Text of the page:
Discover more from Verticalized
The Freight Ecosystem
or how vertical democratization will change the industry
An overarching note on this edition: Freight is so complex that even as long as this piece is, it’s non-exhaustive and I’m sure I have overlooked important details. If I have, feel free to let me know!
Logistics and Freight
Logistics is the art of coordination. And whether the matter is warfare or trade routes, the best logistics efforts are supposed to feel ordinary. Goods appear out of nowhere, shelves are stocked, troops have access to ammunition, etc.
The logisticians tasked with carrying out these efforts are blissfully unrecognized when things go according to plan. When things go well, their customers never think about who was responsible for moving the goods. They just appear. But when crises like the Covid supply chain mess occur and coordination issues become fraught, logisticians end up in the spotlight. And suddenly the lives of the logisticians becomes quite a bit more stressful.
“My logisticians are a humorless lot … they know if my campaign fails, they are the first ones I will slay.”
– Alexander the Great
The recent supply chain disruptions have led to historic levels of investment dollars going into the sector. Everyone wants more automated and robust supply chains and so new companies are off to the races, promising better technology and the prospect of dramatically changing the supply chain.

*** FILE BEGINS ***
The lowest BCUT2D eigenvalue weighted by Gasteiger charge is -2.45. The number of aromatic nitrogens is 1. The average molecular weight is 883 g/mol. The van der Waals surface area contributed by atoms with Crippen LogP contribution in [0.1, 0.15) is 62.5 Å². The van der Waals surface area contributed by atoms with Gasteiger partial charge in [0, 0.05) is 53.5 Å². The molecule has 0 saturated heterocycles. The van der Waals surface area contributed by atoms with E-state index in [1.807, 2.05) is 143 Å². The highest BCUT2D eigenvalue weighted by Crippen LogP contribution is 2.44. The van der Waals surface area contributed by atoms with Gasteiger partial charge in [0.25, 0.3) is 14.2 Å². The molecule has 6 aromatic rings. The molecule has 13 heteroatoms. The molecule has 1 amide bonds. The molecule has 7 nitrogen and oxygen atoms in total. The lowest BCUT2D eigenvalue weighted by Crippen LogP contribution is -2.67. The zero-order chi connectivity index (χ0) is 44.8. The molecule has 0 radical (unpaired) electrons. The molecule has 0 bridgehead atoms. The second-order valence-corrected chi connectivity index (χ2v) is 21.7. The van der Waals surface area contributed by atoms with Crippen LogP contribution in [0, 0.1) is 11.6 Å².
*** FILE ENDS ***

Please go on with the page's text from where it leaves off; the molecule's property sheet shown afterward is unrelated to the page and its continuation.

You can get a glimpse of the landscape from two maps. Sapphire’s is full of the newer players while the LogTech Map is more inclusive of existing ones.
But cut through the noise a bit and ultimately all of these companies, whether they enter as new tech-enabled service providers like Flexport or strictly as software companies, will be judged by how effectively they solve and reduce coordination issues in the industry.
And if your software or company can’t provide a clear advantage to the logistician, it too will be slain.
Okay, that might be dramatic, but it captures the dynamic within the freight industry which is often quite skeptical of Silicon Valley fervor that software can fix the supply chain.
Coordination issues are really, really hard. And it’s a borderline miracle to solve when it gets more global. So some skepticism is healthy. The best way to grok this is probably to take a quick look at the most well known logistics tech player in the space: Flexport.